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High water,boaters the target...

Old 06-16-2019, 05:52 AM
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Originally Posted by muskamoot View Post
So we have high water levels here in the Great Lakes region,not exactly breaking news.Levels are at an all time high and the possibility of going higher is there,depending on the weather. This current high water kind of snuck up on property owners because it wasn't really forecasted to get this high. It's been about 30 years since levels have been here and a lot of the current waterfront property owners were not on the water back then. Sandbagging is the norm,but seawall cap extensions are also popular. The average homeowner has about 4" of seawall before waves come over. Local facebook pages are going after boaters for their wakes, using video to document the wake and turning the videos over to the Sheriff Dept with a complaint. The local authorities are writing a ton of tickets for wake violations. This is the St Clair River,an international waterway with industrial shipping and tons of great fishing and recreational boaters. The current attitude is quickly turning anti boater with the locals threatening to shoot at boats with pellet guns,set traps etc. Boaters are probably not doing anything that they haven't in the past, but the waves now wash over seawalls and people are pretty touchy. I guess my question is,what will the average boater do to cope with the high water? Slow down and pretty much putt around at no wake speeds? Forgo boating until the water levels drop? Business as usual? Just wondering where this may go because the area is very dependent on seasonal boaters for the business the bring and the money they spend.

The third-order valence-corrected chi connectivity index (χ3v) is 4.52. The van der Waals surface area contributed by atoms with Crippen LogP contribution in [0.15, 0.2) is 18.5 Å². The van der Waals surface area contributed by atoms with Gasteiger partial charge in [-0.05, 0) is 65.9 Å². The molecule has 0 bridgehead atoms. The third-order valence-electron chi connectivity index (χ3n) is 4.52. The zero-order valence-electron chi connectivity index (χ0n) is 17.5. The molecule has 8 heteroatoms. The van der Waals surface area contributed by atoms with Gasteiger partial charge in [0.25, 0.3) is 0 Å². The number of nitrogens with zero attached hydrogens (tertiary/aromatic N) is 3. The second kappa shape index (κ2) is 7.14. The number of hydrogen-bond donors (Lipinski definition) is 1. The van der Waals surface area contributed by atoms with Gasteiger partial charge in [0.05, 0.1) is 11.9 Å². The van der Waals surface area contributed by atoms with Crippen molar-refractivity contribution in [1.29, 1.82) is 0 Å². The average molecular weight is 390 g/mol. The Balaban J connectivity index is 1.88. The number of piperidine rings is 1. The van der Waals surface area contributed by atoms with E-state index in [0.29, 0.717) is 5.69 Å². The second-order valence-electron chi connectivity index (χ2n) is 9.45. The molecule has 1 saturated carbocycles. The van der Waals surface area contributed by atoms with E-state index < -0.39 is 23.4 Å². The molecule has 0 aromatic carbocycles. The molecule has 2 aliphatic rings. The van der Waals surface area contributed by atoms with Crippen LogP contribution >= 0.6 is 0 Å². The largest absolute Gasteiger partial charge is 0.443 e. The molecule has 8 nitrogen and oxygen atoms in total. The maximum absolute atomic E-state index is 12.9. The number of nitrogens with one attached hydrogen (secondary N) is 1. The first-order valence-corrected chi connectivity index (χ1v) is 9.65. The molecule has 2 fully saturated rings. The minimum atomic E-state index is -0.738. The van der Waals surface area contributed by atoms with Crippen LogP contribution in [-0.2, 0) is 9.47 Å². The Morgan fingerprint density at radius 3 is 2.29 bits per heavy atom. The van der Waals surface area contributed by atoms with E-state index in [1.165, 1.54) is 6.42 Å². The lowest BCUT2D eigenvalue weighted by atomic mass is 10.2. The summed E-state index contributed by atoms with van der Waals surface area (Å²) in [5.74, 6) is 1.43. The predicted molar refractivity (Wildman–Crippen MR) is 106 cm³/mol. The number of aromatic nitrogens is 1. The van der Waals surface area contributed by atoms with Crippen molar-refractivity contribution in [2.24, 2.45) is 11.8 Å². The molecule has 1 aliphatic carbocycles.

if someone shoots at my boat a wake will be the least of their problems.
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Old 06-16-2019, 06:11 AM
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Originally Posted by IMPLiberty View Post

I guess I'm not picturing this well enough... houses are built so low that water splashing over a sea wall is entering the house? Some posts here mention 4" and 10". A 4" wake would enter a house? That seems like an issue with the house and property, no?
Yes please a pic or two of said 4" seawall protecting million dollar homes.
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Old 06-16-2019, 06:18 AM
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Can't wait to read the first piece of legislation that some moron politician will offer up that will attempt to ban all powerboats from the Great Lakes.
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Old 06-16-2019, 06:56 AM
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Originally Posted by muskamoot View Post